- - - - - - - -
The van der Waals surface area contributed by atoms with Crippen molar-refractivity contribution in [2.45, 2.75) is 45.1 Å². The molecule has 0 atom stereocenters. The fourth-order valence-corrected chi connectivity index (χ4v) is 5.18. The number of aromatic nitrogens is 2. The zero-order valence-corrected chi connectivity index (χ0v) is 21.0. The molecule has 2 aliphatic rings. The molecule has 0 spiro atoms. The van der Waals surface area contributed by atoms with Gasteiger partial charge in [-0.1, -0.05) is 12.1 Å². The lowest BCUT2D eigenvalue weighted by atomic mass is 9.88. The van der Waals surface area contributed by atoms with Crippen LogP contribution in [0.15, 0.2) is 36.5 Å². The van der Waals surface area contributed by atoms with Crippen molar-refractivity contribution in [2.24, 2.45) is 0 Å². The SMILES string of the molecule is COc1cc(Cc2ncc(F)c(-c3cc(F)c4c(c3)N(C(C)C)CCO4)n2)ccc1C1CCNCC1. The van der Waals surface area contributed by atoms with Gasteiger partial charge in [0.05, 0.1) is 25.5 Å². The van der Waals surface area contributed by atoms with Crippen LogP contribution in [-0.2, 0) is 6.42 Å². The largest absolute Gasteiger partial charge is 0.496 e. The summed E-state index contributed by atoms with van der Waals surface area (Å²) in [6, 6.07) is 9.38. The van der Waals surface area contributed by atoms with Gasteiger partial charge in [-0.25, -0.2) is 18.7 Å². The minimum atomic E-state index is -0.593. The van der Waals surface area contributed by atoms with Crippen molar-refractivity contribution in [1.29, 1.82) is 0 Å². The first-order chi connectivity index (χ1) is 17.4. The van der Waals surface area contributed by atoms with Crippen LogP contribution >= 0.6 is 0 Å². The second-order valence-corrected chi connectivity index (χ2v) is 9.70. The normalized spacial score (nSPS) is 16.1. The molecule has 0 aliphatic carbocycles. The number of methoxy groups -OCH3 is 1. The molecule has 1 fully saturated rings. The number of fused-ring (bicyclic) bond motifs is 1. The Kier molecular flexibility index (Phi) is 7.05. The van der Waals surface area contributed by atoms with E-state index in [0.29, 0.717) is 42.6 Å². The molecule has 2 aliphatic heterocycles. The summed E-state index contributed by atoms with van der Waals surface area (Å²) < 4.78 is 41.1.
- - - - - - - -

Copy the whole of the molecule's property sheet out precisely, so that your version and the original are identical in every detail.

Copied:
The van der Waals surface area contributed by atoms with Crippen molar-refractivity contribution in [2.45, 2.75) is 45.1 Å². The molecule has 0 atom stereocenters. The fourth-order valence-corrected chi connectivity index (χ4v) is 5.18. The number of aromatic nitrogens is 2. The zero-order valence-corrected chi connectivity index (χ0v) is 21.0. The molecule has 2 aliphatic rings. The molecule has 0 spiro atoms. The van der Waals surface area contributed by atoms with Gasteiger partial charge in [-0.1, -0.05) is 12.1 Å². The lowest BCUT2D eigenvalue weighted by atomic mass is 9.88. The van der Waals surface area contributed by atoms with Crippen LogP contribution in [0.15, 0.2) is 36.5 Å². The van der Waals surface area contributed by atoms with Crippen molar-refractivity contribution in [2.24, 2.45) is 0 Å². The SMILES string of the molecule is COc1cc(Cc2ncc(F)c(-c3cc(F)c4c(c3)N(C(C)C)CCO4)n2)ccc1C1CCNCC1. The van der Waals surface area contributed by atoms with Gasteiger partial charge in [0.05, 0.1) is 25.5 Å². The van der Waals surface area contributed by atoms with Crippen LogP contribution in [-0.2, 0) is 6.42 Å². The largest absolute Gasteiger partial charge is 0.496 e. The summed E-state index contributed by atoms with van der Waals surface area (Å²) in [6, 6.07) is 9.38. The van der Waals surface area contributed by atoms with Gasteiger partial charge in [-0.25, -0.2) is 18.7 Å². The minimum atomic E-state index is -0.593. The van der Waals surface area contributed by atoms with Crippen molar-refractivity contribution in [1.29, 1.82) is 0 Å². The first-order chi connectivity index (χ1) is 17.4. The van der Waals surface area contributed by atoms with Crippen LogP contribution >= 0.6 is 0 Å². The second-order valence-corrected chi connectivity index (χ2v) is 9.70. The normalized spacial score (nSPS) is 16.1. The molecule has 0 aliphatic carbocycles. The number of methoxy groups -OCH3 is 1. The molecule has 1 fully saturated rings. The number of fused-ring (bicyclic) bond motifs is 1. The Kier molecular flexibility index (Phi) is 7.05. The van der Waals surface area contributed by atoms with E-state index in [0.29, 0.717) is 42.6 Å². The molecule has 2 aliphatic heterocycles. The summed E-state index contributed by atoms with van der Waals surface area (Å²) < 4.78 is 41.1.